While many of us are stuck at home, we have started to use social media more to stay connected with family and friends. While this seems to be a simple solution to remain connected and pass the time until we can return back to a normal life, there are many bad people around the world that are using this opportunity to scam and hack their way into our lives.
Social media sites are a haven for bad actors and data miners. Recently a string of potentially harmful posts have been popping up across Facebook and Twitter. What may look like a harmless game of “What’s your favorite…” could be an identity theft disaster waiting to happen! I'm sure you've seen the statuses that are being passed around asking different personal questions in a game guised to “get to know you better” like the trend of asking everyone to post their senior picture to 'support the class of 2020' or post their first car, or pictures of their mom, they're favorite vacation spot, etc. These are all designed to mine data about you, your personal life, what year you graduated from which high school, your mother's maiden name, your favorite sports team, your pets names, etc.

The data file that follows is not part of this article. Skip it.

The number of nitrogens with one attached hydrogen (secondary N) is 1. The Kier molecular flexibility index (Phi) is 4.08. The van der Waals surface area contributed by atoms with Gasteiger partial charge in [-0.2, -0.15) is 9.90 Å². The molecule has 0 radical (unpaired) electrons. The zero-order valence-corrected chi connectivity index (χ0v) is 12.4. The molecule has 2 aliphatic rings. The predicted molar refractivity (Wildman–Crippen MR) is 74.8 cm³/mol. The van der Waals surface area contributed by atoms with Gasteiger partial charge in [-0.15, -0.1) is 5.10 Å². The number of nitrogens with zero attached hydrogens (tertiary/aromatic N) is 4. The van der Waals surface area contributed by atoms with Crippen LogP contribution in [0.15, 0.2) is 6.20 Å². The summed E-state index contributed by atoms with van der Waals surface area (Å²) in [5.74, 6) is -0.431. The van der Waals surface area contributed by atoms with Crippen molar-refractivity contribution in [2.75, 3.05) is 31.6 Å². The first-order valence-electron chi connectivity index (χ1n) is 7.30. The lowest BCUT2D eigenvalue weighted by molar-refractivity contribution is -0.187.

Think about typical user names that you use and how you come up with your passwords. With this information, a hacker could potentially identify your usernames, passwords, pass phrases, security questions, and more, giving them access to your bank accounts, email accounts, mortgages, and more. There have even been extreme cases where, with enough information, bad actors have been able to forcefully take over home and land titles, and evict the rightful owners from their own homes.
So the next time you receive a cute message on your favorite social media platform, asking you to answer a series of questions, the safest route would be to not respond, and move on with your day. If you'd really like to answer a survey for your friend then consider sending it in a private message instead. Regardless of how you handle these posts, always set your accounts to private, never accept friend requests from people you don't know, and always double check with anyone you do know to ensure that the request is genuine.